Calling on her previous work on Merton and Wordsworth, Weis engages the Wordsworthian notion of "spots of time" set forth in Book 12 of The Prelude: Growth of the Poet's Mind (1850 edition): "There are in our existence spots of time, / That with distinct pre-eminence retain / A renovating virtue ..." (ll. 208-10). Conflating this concept with the Greek concept of kairos time, Weis claims several of such moments in Merton's life as "so transforming they become right-angled occurrences that redirect the path of life" (50). She also offers us valuable manuscript studies demonstrating how Merton reconfigured and edited his telling of these "intense, intimate explosions of [his] awareness" (49) and alerting us to his increasing intention to understand and recapture them in words. They include his first experience of Gethsemani during Holy Week of 1941, eight months before he relocates there for good, as well as his approach to the great buddhas of Polonnaruwa. To these she adds instances less known to Merton readers and in so doing, offers us new ground to tread, making this chapter of special interest. In explicating these accounts of transformational moments found in his writings, Weis deduces and concludes that Merton is able to grasp and offer these insights because, of course, he is a writer and grace-infused contemplative, but to this she adds that for Merton, "just as surely, nature plays a part in the revelation of divine secrets" (63) and that our creation as human beings is "itself a vocation to union with God" (65). With evidence from The Sign of Jonas (1953), New Seeds of Contemplation (1962), Conjectures of a Guilty Bystander 1966), and selected poems at hand, Weis determines with integrity that Merton's call to join in the "general dance" of creation and stewardship (homo faber) is rooted in his commitment to an incarnational theology rooted in the "holiness of matter" and the "Pantokrator (all-powerful One) ... desiring union with humanity (65).

"Seeing Differently" the fourth chapter of this volume, offers a collective of observations about Merton's responses to nature's elements and their appearance in his writings as records, incantations, metaphor, and, ultimately, spiritual direction. Such a catalogue will serve students well as they attempt to comprehend his oneness with nature in terms of rhetoric, literature, and monasticism. Pointing to the daily-repeated offices of the horarium, Weis begins an argument that, similar to that of Mircea Eliade's (Patterns in Comparative Religion, 1958), accounts for ritual as the foregrounding of the convergence of transcendence and immanence (68). In such a definition, Merton's constant revels in nature form the architectonics of a poetics that aspires to the unity in all things. By means of his "poetic eye" Merton has the capacity to perceive and represent this cosmology in extended metaphors drawn from his outer geography in order to imply his inner journey as an inveterate traveler. Even the weather becomes his classroom, inciting in him a listening attendance vital to his integration of monasticism and his ecological consciousness.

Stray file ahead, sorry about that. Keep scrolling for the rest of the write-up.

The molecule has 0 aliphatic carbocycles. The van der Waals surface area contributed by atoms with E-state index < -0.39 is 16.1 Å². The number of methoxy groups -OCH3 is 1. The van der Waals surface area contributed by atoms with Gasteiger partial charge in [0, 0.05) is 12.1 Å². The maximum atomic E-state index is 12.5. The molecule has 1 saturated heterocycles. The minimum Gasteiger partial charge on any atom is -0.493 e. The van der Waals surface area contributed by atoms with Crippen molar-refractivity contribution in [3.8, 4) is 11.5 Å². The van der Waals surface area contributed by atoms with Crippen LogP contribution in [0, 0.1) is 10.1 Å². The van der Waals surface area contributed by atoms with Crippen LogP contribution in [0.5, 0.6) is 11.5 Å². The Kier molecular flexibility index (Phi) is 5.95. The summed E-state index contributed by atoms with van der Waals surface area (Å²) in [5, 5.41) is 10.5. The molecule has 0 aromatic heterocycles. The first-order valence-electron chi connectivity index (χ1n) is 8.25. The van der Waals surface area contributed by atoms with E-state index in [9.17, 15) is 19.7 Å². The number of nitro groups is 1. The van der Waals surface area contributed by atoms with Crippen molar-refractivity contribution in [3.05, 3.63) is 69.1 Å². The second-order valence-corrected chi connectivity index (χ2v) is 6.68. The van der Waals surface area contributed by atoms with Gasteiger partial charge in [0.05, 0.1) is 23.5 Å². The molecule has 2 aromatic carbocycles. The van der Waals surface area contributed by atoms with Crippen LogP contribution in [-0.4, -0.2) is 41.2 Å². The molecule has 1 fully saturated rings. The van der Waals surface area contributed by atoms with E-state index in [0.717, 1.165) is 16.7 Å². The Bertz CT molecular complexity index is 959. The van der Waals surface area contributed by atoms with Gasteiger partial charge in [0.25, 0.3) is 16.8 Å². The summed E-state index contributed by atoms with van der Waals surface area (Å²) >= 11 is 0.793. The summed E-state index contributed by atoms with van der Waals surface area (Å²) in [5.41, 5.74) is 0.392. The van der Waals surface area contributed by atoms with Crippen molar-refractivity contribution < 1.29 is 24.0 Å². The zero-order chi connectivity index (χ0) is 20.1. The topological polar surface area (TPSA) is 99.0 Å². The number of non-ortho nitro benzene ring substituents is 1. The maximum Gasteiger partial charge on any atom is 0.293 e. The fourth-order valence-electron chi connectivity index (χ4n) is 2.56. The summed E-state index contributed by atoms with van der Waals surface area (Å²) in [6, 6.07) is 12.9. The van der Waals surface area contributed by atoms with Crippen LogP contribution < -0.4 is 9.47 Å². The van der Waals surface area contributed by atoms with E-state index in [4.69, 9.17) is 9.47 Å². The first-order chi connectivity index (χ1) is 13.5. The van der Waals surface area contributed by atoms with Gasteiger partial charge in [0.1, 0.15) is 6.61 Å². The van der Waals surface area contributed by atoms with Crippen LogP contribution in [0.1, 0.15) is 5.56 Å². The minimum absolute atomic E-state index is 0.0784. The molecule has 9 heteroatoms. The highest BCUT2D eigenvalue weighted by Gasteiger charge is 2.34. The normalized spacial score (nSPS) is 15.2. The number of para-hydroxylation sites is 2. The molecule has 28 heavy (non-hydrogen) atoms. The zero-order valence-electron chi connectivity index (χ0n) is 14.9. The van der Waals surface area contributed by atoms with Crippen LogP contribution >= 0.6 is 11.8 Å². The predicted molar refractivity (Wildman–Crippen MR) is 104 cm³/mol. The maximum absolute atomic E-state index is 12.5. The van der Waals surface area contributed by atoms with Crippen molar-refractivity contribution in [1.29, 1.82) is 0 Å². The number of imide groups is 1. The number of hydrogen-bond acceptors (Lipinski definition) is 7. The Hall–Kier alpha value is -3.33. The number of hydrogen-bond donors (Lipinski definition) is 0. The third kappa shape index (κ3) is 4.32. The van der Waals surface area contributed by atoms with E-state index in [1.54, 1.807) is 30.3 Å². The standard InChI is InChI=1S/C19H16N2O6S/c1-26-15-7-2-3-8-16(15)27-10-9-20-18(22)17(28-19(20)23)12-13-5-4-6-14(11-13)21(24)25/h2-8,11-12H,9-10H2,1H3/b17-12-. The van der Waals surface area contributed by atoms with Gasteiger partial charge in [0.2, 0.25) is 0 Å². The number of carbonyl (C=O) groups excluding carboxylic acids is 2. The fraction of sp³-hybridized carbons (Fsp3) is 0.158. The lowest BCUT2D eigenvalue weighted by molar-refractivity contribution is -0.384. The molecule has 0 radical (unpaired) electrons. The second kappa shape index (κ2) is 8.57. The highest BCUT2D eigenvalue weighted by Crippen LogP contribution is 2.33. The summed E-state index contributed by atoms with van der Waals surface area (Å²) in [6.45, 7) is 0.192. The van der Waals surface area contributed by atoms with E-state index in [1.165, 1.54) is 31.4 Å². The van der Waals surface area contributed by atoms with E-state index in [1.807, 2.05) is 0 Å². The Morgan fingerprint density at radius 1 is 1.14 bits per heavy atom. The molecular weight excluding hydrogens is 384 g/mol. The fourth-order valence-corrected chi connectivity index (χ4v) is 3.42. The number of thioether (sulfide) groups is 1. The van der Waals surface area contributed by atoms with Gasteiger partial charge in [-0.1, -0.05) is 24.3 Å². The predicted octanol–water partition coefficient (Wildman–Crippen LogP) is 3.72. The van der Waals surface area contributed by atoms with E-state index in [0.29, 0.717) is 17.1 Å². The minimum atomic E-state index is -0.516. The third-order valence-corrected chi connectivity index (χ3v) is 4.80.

Extending this framework to his prayer, poetry, and photography is the undertaking of the penultimate chapter in Weis' laudable and initiating overview of the environmental vision of Thomas Merton. She calls upon Merton's own definition of contemplation, "that it is the highest expressions of [one's] intellectual and spiritual life," (New Seeds of Contemplation 1), as the ground of her explication of these three genres so intertwined in Merton's aesthetic consciousness. Weis goes further to assert that they are "convincing evidence of [the] ongoing transformation of his 'True Self'" (94). In this process, these prayerful arts become the expression of the arousal of his personal commitment to "ecological justice" (125). Nature becomes for Merton not only a place to pray, write, or see, but the "means to holiness" which offers him that "place" wherein his vow of stability is kept regardless of his geographical proximity to the abbey walls. Here, Weis offers a new and profound insight about Merton's "merging of inner and outer landscapes" (121).

This eco-verse finds its centrality in the theological premise of the Incarnation, the "Jesus-Resurrection" (106), and the evolving and conscious awareness that the world itself is "a transparent manifestation of the love of God" (Witness to Freedom [1994] 71). Merton's overwhelming sense of living in these profound mercies is recounted in an illustrious contemplation of poetry, essays, journal entries and photographs. Weis does readers and researchers a fine service by taking the time to explicate many of the emblematic expressions of these genres, although I covet additional insights from her own perceptions (such as the explorations of the motif of the deer in Merton's writings offered in the stand-alone essay of her "Afterword"). As she draws together her studies of the forms that Merton's poetry, prayer, and photography have taken, Weis concludes that "a kind of literary trajectory of his thinking and praying" allows us to "understand why reading Rachel Carson's Silent Spring is a pivotal moment in his evolving consciousness" (124).

From this vantage, we are readily able to follow Weis' concluding chapter into the repletion of her thesis and its arguments in The Environmental Vision of Thomas Merton. Returning to his letter to Carson, both the key artifact and premise of her study, Weis reminds us of the three aspects of Merton's "deepening spirituality": the "sacramentality" of nature; human "kinship and harmony" with nature; the compassion and responsibility that the Spirit of God arouses in all who share in the awareness of such. The roles that his reading and correspondence play in assisting his experience are clear in Weis' recapitulation of her understandings about the "watershed" moment created by Merton's reading of Silent Spring. His role as public intellectual plays itself out in his subsequent writings on the environment, his membership in "The Wilderness Society", and the integration of his "vision" into the commitments of his larger influence as a poet, peacemaker, and monastic prophet.

Lynn R. Szabo

Trinity Western University
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Author:Szabo, Lynn R.
Publication:Christianity and Literature
Article Type:Book review
Date:Jan 1, 2013